Afoko suspected that lots of people felt similarly about the competition, but decided that using humour would be a more effective strategy than going on the attack. She and her colleagues at Level Up recruited male supporters and friends and asked them to enter their ‘sexy’ selfies to the competition.
“Luckily, they got very into it,” she laughs.
Since the campaign launched, many women and non-binary people have also entered their pictures to the tabloid competition, showing them wearing feminist T-shirts, supporting the body positivity movement or striking defiantly non-sexy poses.
Others have shared photos of literal busts in art galleries.
Hey @TheSun here’s my #BustInBritain entry. I’m sick of the narrative that it’s important for women to be “sexy.” It’s growing up seeing stuff like this that made me feel like I wasn’t womanly and needed surgery. So I’m joining @we_level_up by sharing a #BodyPositive #selfie. pic.twitter.com/zpLY3XtEhQ— Sophie Yates Lu (@sophieyateslu) April 25, 2018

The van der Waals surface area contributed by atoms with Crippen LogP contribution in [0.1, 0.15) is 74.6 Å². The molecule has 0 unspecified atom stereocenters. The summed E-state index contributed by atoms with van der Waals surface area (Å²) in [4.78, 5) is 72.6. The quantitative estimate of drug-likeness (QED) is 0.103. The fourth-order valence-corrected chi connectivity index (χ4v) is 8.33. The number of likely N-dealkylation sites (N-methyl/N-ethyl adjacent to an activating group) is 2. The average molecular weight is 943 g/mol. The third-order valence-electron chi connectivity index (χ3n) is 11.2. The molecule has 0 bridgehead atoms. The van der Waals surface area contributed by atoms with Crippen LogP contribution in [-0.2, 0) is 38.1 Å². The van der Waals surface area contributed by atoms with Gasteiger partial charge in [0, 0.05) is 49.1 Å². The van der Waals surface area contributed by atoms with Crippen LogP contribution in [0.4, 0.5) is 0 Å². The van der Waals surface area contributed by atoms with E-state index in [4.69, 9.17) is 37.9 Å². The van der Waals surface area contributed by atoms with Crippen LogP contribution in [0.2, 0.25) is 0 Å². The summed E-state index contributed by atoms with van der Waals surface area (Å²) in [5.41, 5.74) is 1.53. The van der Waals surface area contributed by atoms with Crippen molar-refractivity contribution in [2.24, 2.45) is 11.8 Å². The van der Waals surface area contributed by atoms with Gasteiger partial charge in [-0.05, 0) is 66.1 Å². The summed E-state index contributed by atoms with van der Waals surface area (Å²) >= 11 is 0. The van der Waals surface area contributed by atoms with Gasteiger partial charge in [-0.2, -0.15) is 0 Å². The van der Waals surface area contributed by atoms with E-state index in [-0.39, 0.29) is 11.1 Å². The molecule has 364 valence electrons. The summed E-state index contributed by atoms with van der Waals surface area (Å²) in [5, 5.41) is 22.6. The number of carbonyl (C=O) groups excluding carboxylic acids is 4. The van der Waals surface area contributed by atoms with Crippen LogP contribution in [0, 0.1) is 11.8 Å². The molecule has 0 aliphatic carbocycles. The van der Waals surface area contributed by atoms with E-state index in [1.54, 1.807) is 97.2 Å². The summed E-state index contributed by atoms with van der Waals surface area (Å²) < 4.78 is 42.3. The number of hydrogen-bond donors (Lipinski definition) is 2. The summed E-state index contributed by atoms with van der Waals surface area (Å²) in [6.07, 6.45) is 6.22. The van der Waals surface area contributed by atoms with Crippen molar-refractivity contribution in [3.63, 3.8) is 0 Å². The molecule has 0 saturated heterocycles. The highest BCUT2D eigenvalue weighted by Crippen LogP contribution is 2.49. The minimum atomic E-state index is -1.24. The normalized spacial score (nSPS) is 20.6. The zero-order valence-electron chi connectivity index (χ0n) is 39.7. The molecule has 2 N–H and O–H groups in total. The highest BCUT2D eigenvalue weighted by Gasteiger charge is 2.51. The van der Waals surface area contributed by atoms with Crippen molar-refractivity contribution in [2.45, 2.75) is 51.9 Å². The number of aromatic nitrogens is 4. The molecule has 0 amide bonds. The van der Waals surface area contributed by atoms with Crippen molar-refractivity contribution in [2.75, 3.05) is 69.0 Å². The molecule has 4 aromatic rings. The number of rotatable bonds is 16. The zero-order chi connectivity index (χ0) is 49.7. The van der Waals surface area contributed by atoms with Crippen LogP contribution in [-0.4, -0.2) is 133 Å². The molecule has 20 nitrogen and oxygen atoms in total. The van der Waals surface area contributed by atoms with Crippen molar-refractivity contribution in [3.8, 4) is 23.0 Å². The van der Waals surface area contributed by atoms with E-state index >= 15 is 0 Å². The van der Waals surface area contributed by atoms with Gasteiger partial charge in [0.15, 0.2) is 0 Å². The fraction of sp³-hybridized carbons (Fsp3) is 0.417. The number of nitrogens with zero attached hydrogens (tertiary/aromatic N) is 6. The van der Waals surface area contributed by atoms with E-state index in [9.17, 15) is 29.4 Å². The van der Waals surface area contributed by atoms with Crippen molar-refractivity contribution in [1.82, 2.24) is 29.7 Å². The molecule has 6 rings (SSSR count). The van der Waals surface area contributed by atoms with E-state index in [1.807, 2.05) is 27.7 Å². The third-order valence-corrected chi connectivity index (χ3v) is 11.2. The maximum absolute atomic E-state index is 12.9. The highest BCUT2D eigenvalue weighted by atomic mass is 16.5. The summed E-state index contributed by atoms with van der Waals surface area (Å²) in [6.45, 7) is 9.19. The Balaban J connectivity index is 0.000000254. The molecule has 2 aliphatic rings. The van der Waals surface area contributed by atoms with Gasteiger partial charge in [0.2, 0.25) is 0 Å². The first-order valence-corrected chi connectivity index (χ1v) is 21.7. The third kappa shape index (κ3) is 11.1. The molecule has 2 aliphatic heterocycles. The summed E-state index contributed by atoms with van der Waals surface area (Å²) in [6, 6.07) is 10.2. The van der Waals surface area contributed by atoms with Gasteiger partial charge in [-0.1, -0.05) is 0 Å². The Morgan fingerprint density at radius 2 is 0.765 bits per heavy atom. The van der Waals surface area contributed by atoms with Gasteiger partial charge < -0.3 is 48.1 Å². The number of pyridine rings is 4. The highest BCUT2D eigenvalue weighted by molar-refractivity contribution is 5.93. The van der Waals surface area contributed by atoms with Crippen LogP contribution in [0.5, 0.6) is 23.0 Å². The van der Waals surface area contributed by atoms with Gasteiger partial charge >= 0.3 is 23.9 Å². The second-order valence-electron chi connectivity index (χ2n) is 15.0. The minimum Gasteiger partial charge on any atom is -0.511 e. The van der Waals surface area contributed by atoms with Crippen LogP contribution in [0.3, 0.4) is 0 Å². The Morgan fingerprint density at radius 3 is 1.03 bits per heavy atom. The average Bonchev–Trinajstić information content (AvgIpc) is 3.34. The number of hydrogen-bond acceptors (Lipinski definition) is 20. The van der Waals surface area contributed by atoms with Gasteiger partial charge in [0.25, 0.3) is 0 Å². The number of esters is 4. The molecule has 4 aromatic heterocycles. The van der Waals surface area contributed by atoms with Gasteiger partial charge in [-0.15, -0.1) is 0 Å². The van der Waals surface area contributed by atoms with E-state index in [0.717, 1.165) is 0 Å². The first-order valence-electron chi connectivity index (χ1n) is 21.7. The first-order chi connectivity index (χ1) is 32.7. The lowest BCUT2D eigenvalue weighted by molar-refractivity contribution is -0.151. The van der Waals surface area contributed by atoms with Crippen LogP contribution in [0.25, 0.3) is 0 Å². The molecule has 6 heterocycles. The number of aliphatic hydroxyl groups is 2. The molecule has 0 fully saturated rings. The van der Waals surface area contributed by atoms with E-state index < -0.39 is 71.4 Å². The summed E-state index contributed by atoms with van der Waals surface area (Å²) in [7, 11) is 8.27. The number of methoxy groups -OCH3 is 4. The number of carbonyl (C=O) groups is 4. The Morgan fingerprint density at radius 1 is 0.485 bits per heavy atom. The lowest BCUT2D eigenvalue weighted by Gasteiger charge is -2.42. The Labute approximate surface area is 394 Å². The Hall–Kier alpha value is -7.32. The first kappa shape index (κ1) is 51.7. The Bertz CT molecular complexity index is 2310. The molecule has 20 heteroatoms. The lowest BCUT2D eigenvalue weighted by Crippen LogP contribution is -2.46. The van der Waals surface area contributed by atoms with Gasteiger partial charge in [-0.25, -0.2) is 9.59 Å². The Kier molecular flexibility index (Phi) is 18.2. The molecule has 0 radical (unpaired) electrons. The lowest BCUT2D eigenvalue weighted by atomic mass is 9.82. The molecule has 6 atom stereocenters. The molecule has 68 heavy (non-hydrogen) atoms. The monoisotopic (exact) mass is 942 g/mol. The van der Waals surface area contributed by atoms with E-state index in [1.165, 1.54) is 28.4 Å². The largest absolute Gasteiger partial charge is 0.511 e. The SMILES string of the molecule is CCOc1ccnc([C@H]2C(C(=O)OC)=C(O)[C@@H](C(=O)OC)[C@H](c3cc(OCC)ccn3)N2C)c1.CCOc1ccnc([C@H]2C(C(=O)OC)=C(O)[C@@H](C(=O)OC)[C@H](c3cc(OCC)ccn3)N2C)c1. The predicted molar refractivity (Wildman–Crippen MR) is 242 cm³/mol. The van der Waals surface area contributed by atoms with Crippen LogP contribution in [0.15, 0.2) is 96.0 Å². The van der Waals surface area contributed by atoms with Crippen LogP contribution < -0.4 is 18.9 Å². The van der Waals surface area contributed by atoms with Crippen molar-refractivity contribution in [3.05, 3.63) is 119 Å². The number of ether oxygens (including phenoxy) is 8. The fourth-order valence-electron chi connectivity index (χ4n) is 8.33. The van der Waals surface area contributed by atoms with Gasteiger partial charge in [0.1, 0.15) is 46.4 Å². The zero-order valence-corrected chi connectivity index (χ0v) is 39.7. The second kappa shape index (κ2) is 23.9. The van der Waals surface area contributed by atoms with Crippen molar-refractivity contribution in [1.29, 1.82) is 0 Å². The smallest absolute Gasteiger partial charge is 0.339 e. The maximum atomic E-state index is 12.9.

Afoko is thrilled that all kinds of people are taking up the challenge, but says the decision to ask men to kick things off was a conscious one. In part, this is because the campaign is taking place on social media, and women and non-binary individuals tend to be more vulnerable to online abuse.
However, it was also to emphasise that it’s not just women who feel frustrated by the Bust in Britain competition.
“I think there’s a silent majority of people who don’t like this kind of thing,” she says. “And a really important part of feminist campaigning and talking about sexism is getting men to put their heads above the parapet sometimes.”
Afoko continues: “It’s a bit scary to go up against The Sun, and it felt important that before we asked our [female and non-binary] supporters to share selfies, we got men to take a bit of the risk.”